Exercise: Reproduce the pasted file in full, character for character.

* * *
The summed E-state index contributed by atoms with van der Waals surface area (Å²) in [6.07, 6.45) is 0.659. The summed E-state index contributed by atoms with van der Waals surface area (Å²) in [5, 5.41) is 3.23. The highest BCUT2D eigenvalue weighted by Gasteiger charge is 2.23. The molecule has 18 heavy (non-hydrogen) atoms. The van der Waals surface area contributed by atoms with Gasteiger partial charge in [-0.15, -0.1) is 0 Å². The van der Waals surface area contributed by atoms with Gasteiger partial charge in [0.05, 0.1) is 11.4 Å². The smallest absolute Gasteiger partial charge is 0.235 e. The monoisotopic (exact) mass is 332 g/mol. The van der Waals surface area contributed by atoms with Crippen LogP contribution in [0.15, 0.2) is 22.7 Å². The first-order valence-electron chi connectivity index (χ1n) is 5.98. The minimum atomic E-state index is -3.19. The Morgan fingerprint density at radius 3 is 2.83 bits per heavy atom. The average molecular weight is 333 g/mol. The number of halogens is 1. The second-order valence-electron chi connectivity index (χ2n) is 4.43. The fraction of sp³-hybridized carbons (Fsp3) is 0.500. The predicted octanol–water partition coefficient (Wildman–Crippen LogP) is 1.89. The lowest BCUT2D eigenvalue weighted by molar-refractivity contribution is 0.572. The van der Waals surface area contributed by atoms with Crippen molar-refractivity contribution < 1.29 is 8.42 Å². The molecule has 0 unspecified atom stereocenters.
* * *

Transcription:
The summed E-state index contributed by atoms with van der Waals surface area (Å²) in [6.07, 6.45) is 0.659. The summed E-state index contributed by atoms with van der Waals surface area (Å²) in [5, 5.41) is 3.23. The highest BCUT2D eigenvalue weighted by Gasteiger charge is 2.23. The molecule has 18 heavy (non-hydrogen) atoms. The van der Waals surface area contributed by atoms with Gasteiger partial charge in [-0.15, -0.1) is 0 Å². The van der Waals surface area contributed by atoms with Gasteiger partial charge in [0.05, 0.1) is 11.4 Å². The smallest absolute Gasteiger partial charge is 0.235 e. The monoisotopic (exact) mass is 332 g/mol. The van der Waals surface area contributed by atoms with Crippen LogP contribution in [0.15, 0.2) is 22.7 Å². The first-order valence-electron chi connectivity index (χ1n) is 5.98. The minimum atomic E-state index is -3.19. The Morgan fingerprint density at radius 3 is 2.83 bits per heavy atom. The average molecular weight is 333 g/mol. The number of halogens is 1. The second-order valence-electron chi connectivity index (χ2n) is 4.43. The fraction of sp³-hybridized carbons (Fsp3) is 0.500. The predicted octanol–water partition coefficient (Wildman–Crippen LogP) is 1.89. The lowest BCUT2D eigenvalue weighted by molar-refractivity contribution is 0.572. The van der Waals surface area contributed by atoms with Crippen molar-refractivity contribution < 1.29 is 8.42 Å². The molecule has 0 unspecified atom stereocenters.